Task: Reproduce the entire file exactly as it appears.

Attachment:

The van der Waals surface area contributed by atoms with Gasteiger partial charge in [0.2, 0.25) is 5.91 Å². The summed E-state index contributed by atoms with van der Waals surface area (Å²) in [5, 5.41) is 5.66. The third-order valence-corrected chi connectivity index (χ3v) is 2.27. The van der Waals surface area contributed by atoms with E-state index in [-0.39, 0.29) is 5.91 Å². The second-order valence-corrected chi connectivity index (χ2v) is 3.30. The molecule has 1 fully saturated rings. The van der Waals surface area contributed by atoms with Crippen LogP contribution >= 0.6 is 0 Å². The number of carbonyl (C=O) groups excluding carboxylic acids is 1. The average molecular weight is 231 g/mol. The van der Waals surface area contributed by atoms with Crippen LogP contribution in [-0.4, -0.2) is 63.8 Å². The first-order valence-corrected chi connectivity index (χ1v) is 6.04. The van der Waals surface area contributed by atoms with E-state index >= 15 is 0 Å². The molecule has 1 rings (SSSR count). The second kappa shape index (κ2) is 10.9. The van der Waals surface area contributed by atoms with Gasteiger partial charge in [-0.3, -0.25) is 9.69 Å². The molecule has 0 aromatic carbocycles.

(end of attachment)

The van der Waals surface area contributed by atoms with Gasteiger partial charge in [0.2, 0.25) is 5.91 Å². The summed E-state index contributed by atoms with van der Waals surface area (Å²) in [5, 5.41) is 5.66. The third-order valence-corrected chi connectivity index (χ3v) is 2.27. The van der Waals surface area contributed by atoms with E-state index in [-0.39, 0.29) is 5.91 Å². The second-order valence-corrected chi connectivity index (χ2v) is 3.30. The molecule has 1 fully saturated rings. The van der Waals surface area contributed by atoms with Crippen LogP contribution >= 0.6 is 0 Å². The number of carbonyl (C=O) groups excluding carboxylic acids is 1. The average molecular weight is 231 g/mol. The van der Waals surface area contributed by atoms with Crippen LogP contribution in [-0.4, -0.2) is 63.8 Å². The first-order valence-corrected chi connectivity index (χ1v) is 6.04. The van der Waals surface area contributed by atoms with E-state index >= 15 is 0 Å². The molecule has 1 rings (SSSR count). The second kappa shape index (κ2) is 10.9. The van der Waals surface area contributed by atoms with Gasteiger partial charge in [-0.3, -0.25) is 9.69 Å². The molecule has 0 aromatic carbocycles.